Couples on a tight budget often forgo a pro photographer, choosing to ask guests to take as many photos as possible instead and thanks to social media it’s never been easier to share photographs you’ve taken at a friend or relatives wedding. If you want yours to really stand out from the crowd, don’t forget to photograph the details – flowers, cars, shoes, cake, rings, favours, garter, jewellery, table plan, balloons, decorations, place names... the details of a wedding take a surprising amount of planning and expense, and the couple will thank you for capturing them, particularly as they don’t have much time to take them all in on the day, but will look back and remember the unique details through your photographs.
7 – Speaking of social media...
Remember to switch off your phone, particularly during a wedding ceremony. Ok, so nobody wants to be the one everyone glares at when your “Can’t Touch This” ringtone blares around the church, but there’s another reason for leaving your phone off. At a recent wedding, a bride was distraught to learn that as she was walking down the aisle a guest had captured, tagged and uploaded a phone photo to Facebook before she had even reached her husband to be. Respect that a wedding is a private and intimate celebration, and the couple may not want images of their day published online.
8 – Remember spares
Typical AA batteries don’t last long at weddings – if you want to avoid having your camera switch off just before the best man gives his speech or before the First Dance it’s a good idea to pack some spares, or invest in high-capacity rechargeable batteries. Don’t forget spare memory cards too! I take at least 6 sets of high-capacity rechargeable batteries (that’s 30 AA’s!) along with 20GB-worth of memory cards. I also take at least 1 back-up camera and several lenses just in case my main camera fails. I keep my eye on my battery levels and remaining shot count, making sure I change them between key sections of the wedding.
9 – Respect the pro
Wedding photography may seem easy at first, hanging out at weddings snapping photos of couples looking gorgeous and surrounded by friends and family wishing them best in a lavish venue, but the truth is it’s tougher than it looks! Try to remember that the hired photographer is there to provide the Bride and Groom with the images they have requested in the timeframe they have set, and they are paying a fair bit of cash for them to do so. A guest who insists on competing with or obstructing the photographer at every opportunity risks upsetting the Bride and Groom, and disrupting their schedule. Recently a Bride removed a camera from her Mother-in-law after she stood directly in front of me during the formal shots! I encourage you to approach the photographer and ask them if they mind you taking some photographs alongside them – most photographers would be surprised and pleased by you asking, and more likely to create photo opportunities for you as a result.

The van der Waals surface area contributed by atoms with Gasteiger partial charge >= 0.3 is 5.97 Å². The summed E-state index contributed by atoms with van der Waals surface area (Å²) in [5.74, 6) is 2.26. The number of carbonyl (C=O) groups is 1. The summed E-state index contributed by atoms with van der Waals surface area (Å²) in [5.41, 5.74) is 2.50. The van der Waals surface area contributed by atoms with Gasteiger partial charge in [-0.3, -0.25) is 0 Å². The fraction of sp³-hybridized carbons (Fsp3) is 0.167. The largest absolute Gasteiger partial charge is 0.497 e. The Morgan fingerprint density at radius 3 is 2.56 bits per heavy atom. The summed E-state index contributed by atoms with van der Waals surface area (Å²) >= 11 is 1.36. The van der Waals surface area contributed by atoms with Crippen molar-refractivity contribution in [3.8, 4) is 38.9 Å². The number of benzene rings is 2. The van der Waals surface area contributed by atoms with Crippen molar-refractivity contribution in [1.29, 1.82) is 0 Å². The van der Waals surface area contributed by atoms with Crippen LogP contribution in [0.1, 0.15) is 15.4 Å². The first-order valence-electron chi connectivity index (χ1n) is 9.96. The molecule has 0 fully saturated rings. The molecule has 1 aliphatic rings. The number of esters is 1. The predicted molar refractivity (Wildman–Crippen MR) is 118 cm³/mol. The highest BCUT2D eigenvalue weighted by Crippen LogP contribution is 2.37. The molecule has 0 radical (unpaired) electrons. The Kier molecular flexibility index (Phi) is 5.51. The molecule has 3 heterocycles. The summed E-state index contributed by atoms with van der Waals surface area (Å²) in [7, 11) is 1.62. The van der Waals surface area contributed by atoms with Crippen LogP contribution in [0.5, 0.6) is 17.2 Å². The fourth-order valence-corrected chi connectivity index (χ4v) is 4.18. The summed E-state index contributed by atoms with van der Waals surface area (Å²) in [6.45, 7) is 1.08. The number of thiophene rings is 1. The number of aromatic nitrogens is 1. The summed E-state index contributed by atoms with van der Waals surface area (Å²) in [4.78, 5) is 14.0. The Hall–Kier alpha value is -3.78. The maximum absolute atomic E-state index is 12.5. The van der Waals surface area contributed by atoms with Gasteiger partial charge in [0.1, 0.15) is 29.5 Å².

10 – Presentation, presentation, presentation
While the urge to upload photos to your favourite social media sites within hours of the wedding may be strong, I urge you to consider alternative ways to present your photos to the Bride and Groom. If they are going on honeymoon, perfect – this gives you a bit of time to do something really special with your photos. Whether you decide to put a photo-book or album together, or provide them with a digital photo frame with their images loaded on to it, the Bride and Groom will love the extra effort you have made for them.
You can get more tips from Kirsty and see some of her gorgeous photography on her website.